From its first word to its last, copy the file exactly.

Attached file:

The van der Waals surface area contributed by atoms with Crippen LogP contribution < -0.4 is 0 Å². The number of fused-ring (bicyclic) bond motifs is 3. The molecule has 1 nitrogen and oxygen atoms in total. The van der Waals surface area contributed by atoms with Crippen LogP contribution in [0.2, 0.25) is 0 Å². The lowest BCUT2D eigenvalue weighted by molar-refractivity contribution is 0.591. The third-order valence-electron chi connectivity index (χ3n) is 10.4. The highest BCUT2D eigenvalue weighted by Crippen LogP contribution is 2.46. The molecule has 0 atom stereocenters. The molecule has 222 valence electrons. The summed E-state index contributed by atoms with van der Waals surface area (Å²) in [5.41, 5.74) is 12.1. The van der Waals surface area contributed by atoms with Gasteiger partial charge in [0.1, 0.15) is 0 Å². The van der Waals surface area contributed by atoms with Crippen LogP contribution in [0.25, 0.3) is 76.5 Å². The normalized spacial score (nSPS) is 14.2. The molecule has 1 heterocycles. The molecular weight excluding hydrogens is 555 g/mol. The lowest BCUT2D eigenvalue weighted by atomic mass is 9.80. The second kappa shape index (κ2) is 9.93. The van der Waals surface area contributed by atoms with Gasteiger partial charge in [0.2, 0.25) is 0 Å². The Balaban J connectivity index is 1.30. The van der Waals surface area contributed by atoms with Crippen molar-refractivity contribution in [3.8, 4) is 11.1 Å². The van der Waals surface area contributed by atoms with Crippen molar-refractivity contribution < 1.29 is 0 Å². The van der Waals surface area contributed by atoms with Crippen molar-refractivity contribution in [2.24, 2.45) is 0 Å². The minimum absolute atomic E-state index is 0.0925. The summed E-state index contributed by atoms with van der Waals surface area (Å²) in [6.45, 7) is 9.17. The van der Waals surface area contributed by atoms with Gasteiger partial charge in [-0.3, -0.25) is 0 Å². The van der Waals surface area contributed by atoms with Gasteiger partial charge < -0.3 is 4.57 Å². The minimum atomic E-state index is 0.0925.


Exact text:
The van der Waals surface area contributed by atoms with Crippen LogP contribution < -0.4 is 0 Å². The number of fused-ring (bicyclic) bond motifs is 3. The molecule has 1 nitrogen and oxygen atoms in total. The van der Waals surface area contributed by atoms with Crippen LogP contribution in [0.2, 0.25) is 0 Å². The lowest BCUT2D eigenvalue weighted by molar-refractivity contribution is 0.591. The third-order valence-electron chi connectivity index (χ3n) is 10.4. The highest BCUT2D eigenvalue weighted by Crippen LogP contribution is 2.46. The molecule has 0 atom stereocenters. The molecule has 222 valence electrons. The summed E-state index contributed by atoms with van der Waals surface area (Å²) in [5.41, 5.74) is 12.1. The van der Waals surface area contributed by atoms with Gasteiger partial charge in [0.1, 0.15) is 0 Å². The van der Waals surface area contributed by atoms with Crippen LogP contribution in [0.25, 0.3) is 76.5 Å². The normalized spacial score (nSPS) is 14.2. The molecule has 1 heterocycles. The molecular weight excluding hydrogens is 555 g/mol. The lowest BCUT2D eigenvalue weighted by atomic mass is 9.80. The second kappa shape index (κ2) is 9.93. The van der Waals surface area contributed by atoms with Gasteiger partial charge in [0.2, 0.25) is 0 Å². The Balaban J connectivity index is 1.30. The van der Waals surface area contributed by atoms with Crippen molar-refractivity contribution in [3.8, 4) is 11.1 Å². The van der Waals surface area contributed by atoms with Crippen molar-refractivity contribution < 1.29 is 0 Å². The van der Waals surface area contributed by atoms with Crippen molar-refractivity contribution in [2.24, 2.45) is 0 Å². The minimum absolute atomic E-state index is 0.0925. The summed E-state index contributed by atoms with van der Waals surface area (Å²) in [6.45, 7) is 9.17. The van der Waals surface area contributed by atoms with Gasteiger partial charge in [-0.3, -0.25) is 0 Å². The van der Waals surface area contributed by atoms with Gasteiger partial charge < -0.3 is 4.57 Å². The minimum atomic E-state index is 0.0925.